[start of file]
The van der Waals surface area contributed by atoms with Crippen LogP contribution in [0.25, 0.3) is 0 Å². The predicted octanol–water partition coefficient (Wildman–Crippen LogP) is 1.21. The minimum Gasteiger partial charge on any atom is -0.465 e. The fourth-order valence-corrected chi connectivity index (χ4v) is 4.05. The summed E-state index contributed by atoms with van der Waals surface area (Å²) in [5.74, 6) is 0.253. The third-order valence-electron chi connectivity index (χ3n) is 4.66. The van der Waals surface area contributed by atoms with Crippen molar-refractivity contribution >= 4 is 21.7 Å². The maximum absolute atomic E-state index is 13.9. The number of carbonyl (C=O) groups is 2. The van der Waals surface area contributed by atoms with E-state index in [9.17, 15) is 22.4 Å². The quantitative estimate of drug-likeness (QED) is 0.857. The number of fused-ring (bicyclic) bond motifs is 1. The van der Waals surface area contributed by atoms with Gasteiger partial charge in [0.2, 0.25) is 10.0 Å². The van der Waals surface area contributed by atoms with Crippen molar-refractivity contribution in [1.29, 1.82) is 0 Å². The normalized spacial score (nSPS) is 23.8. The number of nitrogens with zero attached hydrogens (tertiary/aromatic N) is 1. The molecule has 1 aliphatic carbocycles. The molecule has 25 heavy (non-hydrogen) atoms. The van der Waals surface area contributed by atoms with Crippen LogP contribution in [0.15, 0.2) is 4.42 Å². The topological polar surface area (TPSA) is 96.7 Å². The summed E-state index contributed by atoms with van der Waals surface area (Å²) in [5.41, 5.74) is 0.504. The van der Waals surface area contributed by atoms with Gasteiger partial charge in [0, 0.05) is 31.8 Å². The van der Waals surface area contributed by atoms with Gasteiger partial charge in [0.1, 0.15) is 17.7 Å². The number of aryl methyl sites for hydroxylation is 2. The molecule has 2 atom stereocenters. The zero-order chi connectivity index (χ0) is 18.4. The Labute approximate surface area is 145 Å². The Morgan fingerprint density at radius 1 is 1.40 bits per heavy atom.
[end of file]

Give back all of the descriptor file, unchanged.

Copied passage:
The van der Waals surface area contributed by atoms with Crippen LogP contribution in [0.25, 0.3) is 0 Å². The predicted octanol–water partition coefficient (Wildman–Crippen LogP) is 1.21. The minimum Gasteiger partial charge on any atom is -0.465 e. The fourth-order valence-corrected chi connectivity index (χ4v) is 4.05. The summed E-state index contributed by atoms with van der Waals surface area (Å²) in [5.74, 6) is 0.253. The third-order valence-electron chi connectivity index (χ3n) is 4.66. The van der Waals surface area contributed by atoms with Crippen molar-refractivity contribution >= 4 is 21.7 Å². The maximum absolute atomic E-state index is 13.9. The number of carbonyl (C=O) groups is 2. The van der Waals surface area contributed by atoms with E-state index in [9.17, 15) is 22.4 Å². The quantitative estimate of drug-likeness (QED) is 0.857. The number of fused-ring (bicyclic) bond motifs is 1. The van der Waals surface area contributed by atoms with Gasteiger partial charge in [0.2, 0.25) is 10.0 Å². The van der Waals surface area contributed by atoms with Crippen molar-refractivity contribution in [1.29, 1.82) is 0 Å². The normalized spacial score (nSPS) is 23.8. The number of nitrogens with zero attached hydrogens (tertiary/aromatic N) is 1. The molecule has 1 aliphatic carbocycles. The molecule has 25 heavy (non-hydrogen) atoms. The van der Waals surface area contributed by atoms with Crippen LogP contribution in [0.15, 0.2) is 4.42 Å². The topological polar surface area (TPSA) is 96.7 Å². The summed E-state index contributed by atoms with van der Waals surface area (Å²) in [5.41, 5.74) is 0.504. The van der Waals surface area contributed by atoms with Gasteiger partial charge in [0, 0.05) is 31.8 Å². The van der Waals surface area contributed by atoms with Gasteiger partial charge in [0.1, 0.15) is 17.7 Å². The number of aryl methyl sites for hydroxylation is 2. The molecule has 2 atom stereocenters. The zero-order chi connectivity index (χ0) is 18.4. The Labute approximate surface area is 145 Å². The Morgan fingerprint density at radius 1 is 1.40 bits per heavy atom.